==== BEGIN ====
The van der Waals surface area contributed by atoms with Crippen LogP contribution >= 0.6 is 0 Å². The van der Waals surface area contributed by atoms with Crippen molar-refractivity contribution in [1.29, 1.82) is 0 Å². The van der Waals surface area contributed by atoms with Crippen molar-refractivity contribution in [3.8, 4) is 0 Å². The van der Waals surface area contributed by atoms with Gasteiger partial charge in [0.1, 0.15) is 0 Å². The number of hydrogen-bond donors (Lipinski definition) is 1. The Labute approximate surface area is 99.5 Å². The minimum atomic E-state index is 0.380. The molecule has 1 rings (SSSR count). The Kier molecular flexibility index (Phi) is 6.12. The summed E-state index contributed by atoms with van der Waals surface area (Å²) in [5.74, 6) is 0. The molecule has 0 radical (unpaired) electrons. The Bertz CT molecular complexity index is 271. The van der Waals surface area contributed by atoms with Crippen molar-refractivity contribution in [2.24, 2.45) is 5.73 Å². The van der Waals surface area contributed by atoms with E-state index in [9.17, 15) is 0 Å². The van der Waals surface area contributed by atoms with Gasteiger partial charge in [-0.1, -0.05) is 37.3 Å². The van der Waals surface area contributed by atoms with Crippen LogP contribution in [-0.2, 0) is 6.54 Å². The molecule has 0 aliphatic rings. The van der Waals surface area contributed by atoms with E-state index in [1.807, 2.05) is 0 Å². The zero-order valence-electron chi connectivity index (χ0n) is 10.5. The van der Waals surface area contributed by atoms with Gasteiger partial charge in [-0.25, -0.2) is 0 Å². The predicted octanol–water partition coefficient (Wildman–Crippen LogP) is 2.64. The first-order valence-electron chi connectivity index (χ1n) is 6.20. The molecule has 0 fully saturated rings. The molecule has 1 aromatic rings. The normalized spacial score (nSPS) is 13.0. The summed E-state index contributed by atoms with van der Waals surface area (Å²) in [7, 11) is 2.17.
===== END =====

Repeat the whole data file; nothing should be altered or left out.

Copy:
The van der Waals surface area contributed by atoms with Crippen LogP contribution >= 0.6 is 0 Å². The van der Waals surface area contributed by atoms with Crippen molar-refractivity contribution in [1.29, 1.82) is 0 Å². The van der Waals surface area contributed by atoms with Crippen molar-refractivity contribution in [3.8, 4) is 0 Å². The van der Waals surface area contributed by atoms with Gasteiger partial charge in [0.1, 0.15) is 0 Å². The number of hydrogen-bond donors (Lipinski definition) is 1. The Labute approximate surface area is 99.5 Å². The minimum atomic E-state index is 0.380. The molecule has 1 rings (SSSR count). The Kier molecular flexibility index (Phi) is 6.12. The summed E-state index contributed by atoms with van der Waals surface area (Å²) in [5.74, 6) is 0. The molecule has 0 radical (unpaired) electrons. The Bertz CT molecular complexity index is 271. The van der Waals surface area contributed by atoms with Crippen molar-refractivity contribution in [2.24, 2.45) is 5.73 Å². The van der Waals surface area contributed by atoms with E-state index in [9.17, 15) is 0 Å². The van der Waals surface area contributed by atoms with Gasteiger partial charge in [-0.1, -0.05) is 37.3 Å². The van der Waals surface area contributed by atoms with Crippen LogP contribution in [-0.2, 0) is 6.54 Å². The molecule has 0 aliphatic rings. The van der Waals surface area contributed by atoms with E-state index in [1.807, 2.05) is 0 Å². The zero-order valence-electron chi connectivity index (χ0n) is 10.5. The van der Waals surface area contributed by atoms with Gasteiger partial charge in [-0.25, -0.2) is 0 Å². The predicted octanol–water partition coefficient (Wildman–Crippen LogP) is 2.64. The first-order valence-electron chi connectivity index (χ1n) is 6.20. The molecule has 0 fully saturated rings. The molecule has 1 aromatic rings. The normalized spacial score (nSPS) is 13.0. The summed E-state index contributed by atoms with van der Waals surface area (Å²) in [7, 11) is 2.17.